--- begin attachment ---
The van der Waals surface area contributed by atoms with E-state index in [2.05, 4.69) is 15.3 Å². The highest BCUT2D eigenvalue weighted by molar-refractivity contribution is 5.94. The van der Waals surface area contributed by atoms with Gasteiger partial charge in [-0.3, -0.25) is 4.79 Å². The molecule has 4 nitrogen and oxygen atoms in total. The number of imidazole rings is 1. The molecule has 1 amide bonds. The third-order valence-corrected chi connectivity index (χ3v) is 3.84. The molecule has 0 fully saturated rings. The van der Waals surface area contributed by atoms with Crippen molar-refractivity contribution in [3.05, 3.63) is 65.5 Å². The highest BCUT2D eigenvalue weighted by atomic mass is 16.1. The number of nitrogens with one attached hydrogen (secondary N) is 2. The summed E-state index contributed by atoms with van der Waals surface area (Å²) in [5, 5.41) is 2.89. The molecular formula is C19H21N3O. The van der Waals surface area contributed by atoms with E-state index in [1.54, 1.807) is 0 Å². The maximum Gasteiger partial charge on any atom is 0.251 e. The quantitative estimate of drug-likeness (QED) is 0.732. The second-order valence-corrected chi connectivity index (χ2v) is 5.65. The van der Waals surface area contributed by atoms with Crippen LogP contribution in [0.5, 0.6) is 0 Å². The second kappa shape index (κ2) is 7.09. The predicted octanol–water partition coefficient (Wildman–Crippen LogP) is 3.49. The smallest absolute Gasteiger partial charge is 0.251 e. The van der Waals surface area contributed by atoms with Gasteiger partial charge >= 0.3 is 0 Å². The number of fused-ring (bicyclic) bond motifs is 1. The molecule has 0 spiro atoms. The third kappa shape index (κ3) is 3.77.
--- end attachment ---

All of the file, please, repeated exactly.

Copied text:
The van der Waals surface area contributed by atoms with E-state index in [2.05, 4.69) is 15.3 Å². The highest BCUT2D eigenvalue weighted by molar-refractivity contribution is 5.94. The van der Waals surface area contributed by atoms with Gasteiger partial charge in [-0.3, -0.25) is 4.79 Å². The molecule has 4 nitrogen and oxygen atoms in total. The number of imidazole rings is 1. The molecule has 1 amide bonds. The third-order valence-corrected chi connectivity index (χ3v) is 3.84. The molecule has 0 fully saturated rings. The van der Waals surface area contributed by atoms with Crippen molar-refractivity contribution in [3.05, 3.63) is 65.5 Å². The highest BCUT2D eigenvalue weighted by atomic mass is 16.1. The number of nitrogens with one attached hydrogen (secondary N) is 2. The summed E-state index contributed by atoms with van der Waals surface area (Å²) in [5, 5.41) is 2.89. The molecular formula is C19H21N3O. The van der Waals surface area contributed by atoms with E-state index in [1.54, 1.807) is 0 Å². The maximum Gasteiger partial charge on any atom is 0.251 e. The quantitative estimate of drug-likeness (QED) is 0.732. The second-order valence-corrected chi connectivity index (χ2v) is 5.65. The van der Waals surface area contributed by atoms with Crippen LogP contribution in [0.5, 0.6) is 0 Å². The second kappa shape index (κ2) is 7.09. The predicted octanol–water partition coefficient (Wildman–Crippen LogP) is 3.49. The smallest absolute Gasteiger partial charge is 0.251 e. The van der Waals surface area contributed by atoms with Gasteiger partial charge >= 0.3 is 0 Å². The number of fused-ring (bicyclic) bond motifs is 1. The molecule has 0 spiro atoms. The third kappa shape index (κ3) is 3.77.